Metro: Red Line train’s defibrillator was working


The Post’s story today about a 67-year-old Arizona man who died Wednesday evening after suffering an apparent heart attack while riding on Red Line train bound for Glenmont, prompted some longtime WMATA watchers, like the tweeter above, to inquire about whether a defibrillator was used and whether it was in good working order.

In 2012, a report in The Washington Examiner prompted the agency to inspect all of its units after one reportedly failed to work when a 51-year-old rider died of a heart attack while riding on the Yellow Line.

Metro’s General Manager Richard Sarles told The Post’s Paul Duggan that a defibrillator was used to try help the man Wednesday and that it functioned properly.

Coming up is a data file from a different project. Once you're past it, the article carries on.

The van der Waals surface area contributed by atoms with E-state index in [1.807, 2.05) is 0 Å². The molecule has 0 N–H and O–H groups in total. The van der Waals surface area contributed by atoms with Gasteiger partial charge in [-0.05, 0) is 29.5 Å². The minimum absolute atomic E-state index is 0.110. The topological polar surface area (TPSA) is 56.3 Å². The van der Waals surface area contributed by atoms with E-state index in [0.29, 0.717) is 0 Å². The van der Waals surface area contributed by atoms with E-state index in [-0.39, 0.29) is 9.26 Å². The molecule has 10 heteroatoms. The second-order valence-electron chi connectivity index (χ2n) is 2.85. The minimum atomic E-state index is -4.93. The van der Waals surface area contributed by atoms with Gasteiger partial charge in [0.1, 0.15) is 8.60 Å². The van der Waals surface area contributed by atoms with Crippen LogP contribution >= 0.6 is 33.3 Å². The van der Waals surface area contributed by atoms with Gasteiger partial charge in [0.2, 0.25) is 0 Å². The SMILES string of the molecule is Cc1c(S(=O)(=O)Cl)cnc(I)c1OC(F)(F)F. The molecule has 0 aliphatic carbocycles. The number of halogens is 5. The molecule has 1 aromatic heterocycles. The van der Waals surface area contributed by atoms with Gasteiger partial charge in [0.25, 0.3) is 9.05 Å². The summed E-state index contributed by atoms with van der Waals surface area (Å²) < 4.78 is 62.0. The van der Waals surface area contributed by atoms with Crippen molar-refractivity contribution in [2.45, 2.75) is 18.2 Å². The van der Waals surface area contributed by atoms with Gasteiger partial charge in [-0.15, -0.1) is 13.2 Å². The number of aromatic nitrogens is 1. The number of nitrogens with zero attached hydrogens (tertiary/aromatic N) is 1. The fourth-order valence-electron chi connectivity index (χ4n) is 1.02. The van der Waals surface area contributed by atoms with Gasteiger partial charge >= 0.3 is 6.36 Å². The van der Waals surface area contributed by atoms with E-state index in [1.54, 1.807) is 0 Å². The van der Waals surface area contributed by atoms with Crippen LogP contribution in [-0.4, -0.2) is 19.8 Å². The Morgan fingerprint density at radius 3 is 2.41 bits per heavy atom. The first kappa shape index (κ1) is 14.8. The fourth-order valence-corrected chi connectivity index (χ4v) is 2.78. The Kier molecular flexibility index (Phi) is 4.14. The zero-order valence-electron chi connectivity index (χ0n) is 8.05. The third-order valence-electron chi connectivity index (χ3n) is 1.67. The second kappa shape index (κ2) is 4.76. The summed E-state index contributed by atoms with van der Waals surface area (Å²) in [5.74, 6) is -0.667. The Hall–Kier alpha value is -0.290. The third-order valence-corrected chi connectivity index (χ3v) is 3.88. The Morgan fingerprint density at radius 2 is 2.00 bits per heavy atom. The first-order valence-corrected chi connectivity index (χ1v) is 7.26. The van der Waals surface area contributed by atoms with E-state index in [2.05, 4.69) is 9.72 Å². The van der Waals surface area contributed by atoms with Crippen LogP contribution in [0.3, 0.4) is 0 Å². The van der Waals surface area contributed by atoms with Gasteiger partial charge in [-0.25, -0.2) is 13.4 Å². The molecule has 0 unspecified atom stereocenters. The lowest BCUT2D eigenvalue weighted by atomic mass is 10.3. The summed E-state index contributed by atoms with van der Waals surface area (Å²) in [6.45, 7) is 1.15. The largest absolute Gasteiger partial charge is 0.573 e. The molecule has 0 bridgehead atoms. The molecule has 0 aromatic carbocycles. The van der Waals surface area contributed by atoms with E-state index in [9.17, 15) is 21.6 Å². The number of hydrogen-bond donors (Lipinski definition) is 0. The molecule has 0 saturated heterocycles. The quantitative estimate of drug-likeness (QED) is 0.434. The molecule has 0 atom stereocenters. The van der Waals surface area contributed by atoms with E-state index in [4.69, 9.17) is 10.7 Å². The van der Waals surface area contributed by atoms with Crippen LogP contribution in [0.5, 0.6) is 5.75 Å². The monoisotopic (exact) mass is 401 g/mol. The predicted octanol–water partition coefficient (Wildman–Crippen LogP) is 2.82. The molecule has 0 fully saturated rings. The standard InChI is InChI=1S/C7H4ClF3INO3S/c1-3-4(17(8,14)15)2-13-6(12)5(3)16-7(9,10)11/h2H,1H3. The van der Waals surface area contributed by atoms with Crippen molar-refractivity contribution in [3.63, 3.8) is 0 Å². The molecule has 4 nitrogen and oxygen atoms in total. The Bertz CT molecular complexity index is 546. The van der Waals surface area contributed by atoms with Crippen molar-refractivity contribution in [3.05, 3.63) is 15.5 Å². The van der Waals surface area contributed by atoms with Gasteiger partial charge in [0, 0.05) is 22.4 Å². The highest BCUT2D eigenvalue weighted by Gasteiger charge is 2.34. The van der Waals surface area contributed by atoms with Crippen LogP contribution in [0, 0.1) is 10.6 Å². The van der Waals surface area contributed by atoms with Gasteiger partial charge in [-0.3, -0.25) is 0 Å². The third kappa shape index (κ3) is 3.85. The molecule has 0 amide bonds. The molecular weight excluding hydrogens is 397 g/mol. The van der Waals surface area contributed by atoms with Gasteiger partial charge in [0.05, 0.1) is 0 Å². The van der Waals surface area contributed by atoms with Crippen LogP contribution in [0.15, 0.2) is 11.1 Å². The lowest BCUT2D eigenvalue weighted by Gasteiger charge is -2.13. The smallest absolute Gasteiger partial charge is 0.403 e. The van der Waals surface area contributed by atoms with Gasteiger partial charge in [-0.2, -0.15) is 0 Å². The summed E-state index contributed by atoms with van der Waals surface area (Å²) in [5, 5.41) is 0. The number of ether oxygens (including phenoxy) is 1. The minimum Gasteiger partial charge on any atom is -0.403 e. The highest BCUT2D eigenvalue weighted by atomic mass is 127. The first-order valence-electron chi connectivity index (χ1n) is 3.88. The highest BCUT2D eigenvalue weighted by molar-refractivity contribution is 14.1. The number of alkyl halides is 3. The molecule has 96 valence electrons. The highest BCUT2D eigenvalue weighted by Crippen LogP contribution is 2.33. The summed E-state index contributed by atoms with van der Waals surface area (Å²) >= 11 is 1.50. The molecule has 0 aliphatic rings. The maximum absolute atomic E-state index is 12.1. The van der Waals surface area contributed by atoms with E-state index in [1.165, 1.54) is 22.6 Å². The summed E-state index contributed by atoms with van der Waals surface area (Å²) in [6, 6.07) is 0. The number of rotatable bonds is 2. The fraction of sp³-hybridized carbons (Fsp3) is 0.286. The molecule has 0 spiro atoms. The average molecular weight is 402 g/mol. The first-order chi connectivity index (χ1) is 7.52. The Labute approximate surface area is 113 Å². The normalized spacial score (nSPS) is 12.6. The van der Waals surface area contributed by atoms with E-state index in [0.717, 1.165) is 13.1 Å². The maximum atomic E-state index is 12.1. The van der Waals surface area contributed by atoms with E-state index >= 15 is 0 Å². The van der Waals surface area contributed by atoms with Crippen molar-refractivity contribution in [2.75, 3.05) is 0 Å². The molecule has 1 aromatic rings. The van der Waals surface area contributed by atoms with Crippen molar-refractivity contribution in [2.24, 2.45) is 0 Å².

Metro Transit Police and the D.C. Fire and Emergency Medical Services Department were called to the scene at 5:40 p.m., said Metro spokesman Dan Stessel, and workers performed CPR on the man before bringing him to a local hospital.

The man was pronounced dead at 6:34 p.m., Stessel said.

 

Lori Aratani writes about how people live, work and play in the D.C. region for The Post’s Transportation and Development team.

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